Dan Croll is a solo artist making earworm-laden pop music with an ambitiously genre-hopping set of influences. He balances bountiful hooks with the kind of densely rewarding production that you’d expect from someone who spends half the year tweaking and testing in their home studio. Dan was born in 1990 to a marketing consultant dad and nurse mum in Trentham, a suburb of Stoke-On-Trent in England, home of Robbie Williams and Slash. Being caught on the wrong end of a nasty challenge at 17 cut short a career at rugby’s highest level, leaving him with his other adolescent obsession, music, partly acquired from his mother, a jazz, blues and folk fan who used to sing in brass bands. His first love was the nu metal of Blink 182 and Sum 41 followed by – via his older sister – the indie rock of The Strokes and The Libertines. He would later discover the varied pleasures of everyone from The Beach Boys to Beirut, Grizzly Bear and A Tribe Called Quest.
Dan attended Liverpool’s prestigious Institute for Performing Arts (LIPA), and began his first year gigging in math rock bands on the city’s live circuit, sharing many a stage with some of the talented musicians who now make up his live band. During his final year there he won the Songwriter of the Year award from the Musicians Benevolent Fund and was one of eight students picked to have a one-to-one with LIPA founder Sir Paul McCartney, a session during which the former Beatle praised Dan’s songwriting and apparently said “groovy” a lot.
Dan signed to Turn First Records soon after he graduated and began releasing singles on his own Racquet Records imprint, working on his debut album, Sweet Disarray, throughout 2013. That album, released internationally in 2014, was greeted with critical acclaim (NPR praised it as “full of cheeky pop and infectious harmonies,” and the BBC exclaimed, “More ideas in one or two songs than most people come up with in one album.”), and was followed by sold-out nationwide tours on both sides of the Atlantic along with a collaboration with South African choir Ladysmith Black Mambazo.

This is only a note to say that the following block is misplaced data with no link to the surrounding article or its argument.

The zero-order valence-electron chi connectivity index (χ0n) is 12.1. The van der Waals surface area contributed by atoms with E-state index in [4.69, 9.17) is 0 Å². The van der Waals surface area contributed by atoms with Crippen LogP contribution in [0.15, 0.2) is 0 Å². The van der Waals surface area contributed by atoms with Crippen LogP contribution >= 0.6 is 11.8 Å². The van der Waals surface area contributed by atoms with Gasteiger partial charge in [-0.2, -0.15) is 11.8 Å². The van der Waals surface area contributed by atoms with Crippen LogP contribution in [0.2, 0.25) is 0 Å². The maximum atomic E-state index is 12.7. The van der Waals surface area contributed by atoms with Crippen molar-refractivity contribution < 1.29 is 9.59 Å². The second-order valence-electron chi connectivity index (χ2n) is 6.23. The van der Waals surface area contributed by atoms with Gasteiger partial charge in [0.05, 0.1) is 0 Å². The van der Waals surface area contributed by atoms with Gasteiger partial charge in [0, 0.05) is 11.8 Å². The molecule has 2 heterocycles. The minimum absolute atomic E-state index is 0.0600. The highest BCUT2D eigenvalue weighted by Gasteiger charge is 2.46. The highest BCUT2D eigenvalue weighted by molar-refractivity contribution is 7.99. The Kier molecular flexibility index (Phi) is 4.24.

Meanwhile, he has picked up fans far and wide in the fashion, sport and entertainment worlds, ranging from British labels Burberry (who took Dan to Taipei in 2014 to launch of their new Trench collection) and Paul Smith (who personally hosted Dan’s album release party in his Soho store), to US TV stalwart Jimmy Kimmel (Dan made his US TV debut on Jimmy Kimmel Live), to the British Embassy inviting Dan to be a cultural ambassador during the World Cup in 2013, performing his first show in Brazil ahead of the opening England match.
But the jetsetting glamour of those trips belies a determined work ethic. After a short Christmas break last year Dan was back to writing, spending the first five months of 2015 cooped up in “the dark cave” of his Liverpool home studio. That time’s been dedicated to working on the new album, with morning repeats of Frasier and evenings watching cult documentaries (on obscure religions and vegan restaurants-turned-sinister) as his only company. Two months in Atlanta with producer Ben Allen followed, whose impressively diverse credits (CeeLo Green, Deerhunter, Animal Collective) were a perfect match for Dan’s equal appreciation for sampled drum breaks and riff-driven technicality.
His other escape over those months has been through the likes of sci-fi films such as Moon. In his own self-imposed creative exile, he saw a figure of himself in its isolated astronaut protagonist; as well as finding that sci-fi-inspired, futuristic synths began to drift into his music as a result, it says a lot about him as an artist. Tame Impala’s solo mastermind, Kevin Parker, is one of his longstanding heroes because of his drive to push himself musically, something that’s always been crucial to Dan too. He says:
“For me this album was all about challenging my self, from the time frame, to writing it, and to seeing if I could play all of the instruments on the album. I wanted to see how well I’d cope under the pressure.”
“I want to provide a more alternative sound to the current mainstream idea of what a ‘modern’ singer-songwriter is and can be.”